Mural making provides another way of recreating physical and social environments during the middle of a study. When studying the arrival of the Dutch to Manhattan, third grade students first paint the landscape as it appeared before the Dutch landed. As they learn about houses and farmlands, they add these components to the paintings. Later, while researching the daily lives of the people, each student adds a person in traditional Dutch clothing. For example, I may ask the children, “What kinds of work did people do outside and inside their buildings?” These rich exchanges that take place while students are “making” again provide them with an opportunity to further understand the concepts presented. I can see how involved the students are in their work and in sharing and collaborating. The material represents what they have learned. This encourages them to develop and search for more ideas and knowledge about the subject.
Putting all the Learning in One Place: Time to Build & Time to Play
The time arrives, towards the end of a unit of study, to plan for the culminating project. I look forward to building dioramas of a miniature Dutch scene with the third graders. By now, children are proud of their expertise in Dutch life during colonial times. With each passing year and with different groups of students, I learn more about the study and how to teach children. As they build elaborate scenes of colonial times, children get to re-live their favorite part of the unit. As they build, students often include in their scene the stories that helped them understand the people and places they have studied. In their dramatic play, I see them delve into the subject matter and almost place themselves in that scene. Their ability to tell these stories and to engage in dramatic play with their scene unfolds naturally. There is also a rich exchange of ideas, as students are working side by side. It’s clear they gain inspiration from one another and value each other’s knowledge.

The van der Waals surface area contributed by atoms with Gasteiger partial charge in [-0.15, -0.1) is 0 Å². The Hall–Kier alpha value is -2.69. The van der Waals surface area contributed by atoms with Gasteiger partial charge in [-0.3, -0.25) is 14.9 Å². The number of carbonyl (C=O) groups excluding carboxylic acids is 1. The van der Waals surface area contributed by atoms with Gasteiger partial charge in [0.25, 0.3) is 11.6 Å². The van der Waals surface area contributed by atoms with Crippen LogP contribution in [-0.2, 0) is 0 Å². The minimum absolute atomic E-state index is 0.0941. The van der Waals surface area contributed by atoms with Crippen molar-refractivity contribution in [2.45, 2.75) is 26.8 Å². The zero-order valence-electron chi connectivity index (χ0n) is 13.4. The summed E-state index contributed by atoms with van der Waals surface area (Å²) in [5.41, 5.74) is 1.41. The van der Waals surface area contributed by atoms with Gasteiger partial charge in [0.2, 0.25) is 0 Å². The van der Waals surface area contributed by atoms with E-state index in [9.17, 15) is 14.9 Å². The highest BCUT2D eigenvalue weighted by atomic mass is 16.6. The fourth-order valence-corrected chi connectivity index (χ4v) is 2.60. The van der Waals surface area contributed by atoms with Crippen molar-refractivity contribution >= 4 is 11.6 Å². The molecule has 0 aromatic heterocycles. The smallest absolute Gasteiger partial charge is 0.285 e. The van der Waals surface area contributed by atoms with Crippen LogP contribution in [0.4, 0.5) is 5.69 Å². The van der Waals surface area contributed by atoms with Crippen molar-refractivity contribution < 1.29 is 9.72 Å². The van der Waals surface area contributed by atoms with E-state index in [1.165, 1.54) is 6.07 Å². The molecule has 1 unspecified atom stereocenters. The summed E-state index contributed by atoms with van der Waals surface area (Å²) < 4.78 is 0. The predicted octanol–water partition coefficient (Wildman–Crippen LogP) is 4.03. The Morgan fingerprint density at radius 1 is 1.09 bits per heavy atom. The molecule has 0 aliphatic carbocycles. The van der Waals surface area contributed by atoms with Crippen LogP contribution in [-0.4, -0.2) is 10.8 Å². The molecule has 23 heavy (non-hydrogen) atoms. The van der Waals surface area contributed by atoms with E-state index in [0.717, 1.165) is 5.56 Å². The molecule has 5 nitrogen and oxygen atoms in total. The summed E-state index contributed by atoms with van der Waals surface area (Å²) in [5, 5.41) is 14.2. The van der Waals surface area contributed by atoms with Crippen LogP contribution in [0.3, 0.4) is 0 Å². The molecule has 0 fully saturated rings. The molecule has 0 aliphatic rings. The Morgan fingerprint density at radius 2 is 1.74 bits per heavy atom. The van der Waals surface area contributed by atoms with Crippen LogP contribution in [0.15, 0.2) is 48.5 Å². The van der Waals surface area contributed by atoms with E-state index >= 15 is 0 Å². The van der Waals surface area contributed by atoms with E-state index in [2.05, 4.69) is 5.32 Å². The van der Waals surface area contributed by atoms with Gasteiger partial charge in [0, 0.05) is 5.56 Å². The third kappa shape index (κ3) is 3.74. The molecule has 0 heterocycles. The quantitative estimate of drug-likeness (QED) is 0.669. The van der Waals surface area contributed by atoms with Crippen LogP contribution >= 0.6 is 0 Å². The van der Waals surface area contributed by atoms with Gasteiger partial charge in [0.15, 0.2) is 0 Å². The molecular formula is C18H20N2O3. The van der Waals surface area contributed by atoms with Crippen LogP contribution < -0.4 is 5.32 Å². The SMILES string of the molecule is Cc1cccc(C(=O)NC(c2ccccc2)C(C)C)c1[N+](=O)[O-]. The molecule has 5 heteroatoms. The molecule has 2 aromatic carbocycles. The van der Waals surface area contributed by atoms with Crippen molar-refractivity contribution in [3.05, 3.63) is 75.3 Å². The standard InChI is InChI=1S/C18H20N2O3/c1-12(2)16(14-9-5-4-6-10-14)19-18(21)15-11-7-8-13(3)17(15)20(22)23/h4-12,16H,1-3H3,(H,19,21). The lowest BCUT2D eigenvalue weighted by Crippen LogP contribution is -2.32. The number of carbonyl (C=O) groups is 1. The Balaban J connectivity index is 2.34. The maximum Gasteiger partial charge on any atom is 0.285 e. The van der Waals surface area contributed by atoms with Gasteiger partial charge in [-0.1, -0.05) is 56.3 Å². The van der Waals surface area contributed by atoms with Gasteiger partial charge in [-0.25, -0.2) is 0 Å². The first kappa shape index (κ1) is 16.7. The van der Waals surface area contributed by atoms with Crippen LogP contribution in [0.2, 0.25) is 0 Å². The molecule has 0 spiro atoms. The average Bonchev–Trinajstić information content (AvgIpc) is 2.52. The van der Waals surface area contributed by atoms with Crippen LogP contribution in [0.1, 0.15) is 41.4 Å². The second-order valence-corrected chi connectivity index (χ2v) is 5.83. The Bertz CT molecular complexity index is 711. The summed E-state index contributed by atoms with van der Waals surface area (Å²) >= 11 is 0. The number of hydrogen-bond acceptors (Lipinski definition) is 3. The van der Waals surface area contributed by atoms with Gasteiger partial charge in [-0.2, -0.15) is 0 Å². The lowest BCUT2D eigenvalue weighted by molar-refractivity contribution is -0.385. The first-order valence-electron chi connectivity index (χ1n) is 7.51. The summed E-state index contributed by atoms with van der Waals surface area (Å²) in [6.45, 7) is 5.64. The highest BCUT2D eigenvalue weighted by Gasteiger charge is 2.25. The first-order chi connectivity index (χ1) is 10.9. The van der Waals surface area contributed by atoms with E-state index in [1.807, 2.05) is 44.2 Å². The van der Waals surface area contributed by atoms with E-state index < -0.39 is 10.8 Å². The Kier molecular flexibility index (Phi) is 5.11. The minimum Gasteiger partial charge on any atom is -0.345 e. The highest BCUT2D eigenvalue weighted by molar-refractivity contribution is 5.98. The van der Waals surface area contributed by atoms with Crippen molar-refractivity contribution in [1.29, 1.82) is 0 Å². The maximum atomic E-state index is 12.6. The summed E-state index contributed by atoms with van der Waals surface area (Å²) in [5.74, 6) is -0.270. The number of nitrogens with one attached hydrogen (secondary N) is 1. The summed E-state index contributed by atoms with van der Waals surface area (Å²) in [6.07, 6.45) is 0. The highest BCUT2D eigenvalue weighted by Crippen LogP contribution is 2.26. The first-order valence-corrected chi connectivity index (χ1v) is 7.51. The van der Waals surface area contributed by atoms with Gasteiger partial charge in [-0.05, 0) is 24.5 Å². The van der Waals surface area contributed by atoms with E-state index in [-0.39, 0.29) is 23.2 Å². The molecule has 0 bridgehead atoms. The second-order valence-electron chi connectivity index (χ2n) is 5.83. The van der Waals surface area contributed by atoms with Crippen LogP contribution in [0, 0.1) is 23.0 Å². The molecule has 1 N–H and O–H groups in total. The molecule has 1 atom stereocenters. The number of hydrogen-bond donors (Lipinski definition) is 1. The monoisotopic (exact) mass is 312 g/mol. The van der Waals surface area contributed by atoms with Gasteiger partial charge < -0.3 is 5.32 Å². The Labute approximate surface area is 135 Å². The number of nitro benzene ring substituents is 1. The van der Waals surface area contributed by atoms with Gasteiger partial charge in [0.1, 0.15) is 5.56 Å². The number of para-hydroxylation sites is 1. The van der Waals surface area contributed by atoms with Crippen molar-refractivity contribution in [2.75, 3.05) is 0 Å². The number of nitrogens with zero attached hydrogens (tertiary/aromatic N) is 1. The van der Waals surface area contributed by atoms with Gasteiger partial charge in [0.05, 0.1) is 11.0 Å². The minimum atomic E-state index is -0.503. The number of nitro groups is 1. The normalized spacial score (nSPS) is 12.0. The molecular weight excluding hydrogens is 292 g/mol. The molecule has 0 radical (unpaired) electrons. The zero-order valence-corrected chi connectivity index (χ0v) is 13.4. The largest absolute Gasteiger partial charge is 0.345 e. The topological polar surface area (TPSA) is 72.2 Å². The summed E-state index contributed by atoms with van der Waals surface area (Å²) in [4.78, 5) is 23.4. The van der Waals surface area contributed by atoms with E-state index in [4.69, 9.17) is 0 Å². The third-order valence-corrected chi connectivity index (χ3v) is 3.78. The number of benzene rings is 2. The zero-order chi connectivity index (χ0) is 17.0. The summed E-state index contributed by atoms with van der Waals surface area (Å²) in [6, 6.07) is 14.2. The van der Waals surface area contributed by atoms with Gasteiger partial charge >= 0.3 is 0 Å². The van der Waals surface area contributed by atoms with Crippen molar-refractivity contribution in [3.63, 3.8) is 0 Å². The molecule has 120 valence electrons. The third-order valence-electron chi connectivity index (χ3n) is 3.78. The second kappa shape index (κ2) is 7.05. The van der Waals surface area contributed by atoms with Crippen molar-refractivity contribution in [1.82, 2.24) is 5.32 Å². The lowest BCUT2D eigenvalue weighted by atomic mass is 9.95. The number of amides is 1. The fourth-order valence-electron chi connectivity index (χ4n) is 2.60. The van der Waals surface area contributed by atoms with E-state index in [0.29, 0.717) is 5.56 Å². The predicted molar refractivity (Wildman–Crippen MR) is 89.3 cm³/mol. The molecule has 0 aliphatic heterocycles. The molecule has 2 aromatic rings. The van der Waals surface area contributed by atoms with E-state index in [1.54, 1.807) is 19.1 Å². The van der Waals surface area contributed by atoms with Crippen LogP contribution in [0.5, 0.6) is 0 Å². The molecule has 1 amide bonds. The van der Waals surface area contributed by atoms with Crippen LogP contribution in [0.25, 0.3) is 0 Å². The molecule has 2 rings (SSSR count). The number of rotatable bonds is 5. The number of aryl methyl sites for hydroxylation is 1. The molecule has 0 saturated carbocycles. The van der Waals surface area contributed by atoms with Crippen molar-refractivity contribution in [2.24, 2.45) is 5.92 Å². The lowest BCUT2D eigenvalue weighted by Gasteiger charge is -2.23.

Similarly, once the Hudson River model is finished students have the opportunity to interact with the model. Teachers provide time for this dramatic play in the classroom. I can see how much children enjoy acting out these scenes. They continue to add objects to their model as they play and identify the need for more. These rich interactions inspire me and continue to stand as a true confirmation of their learning.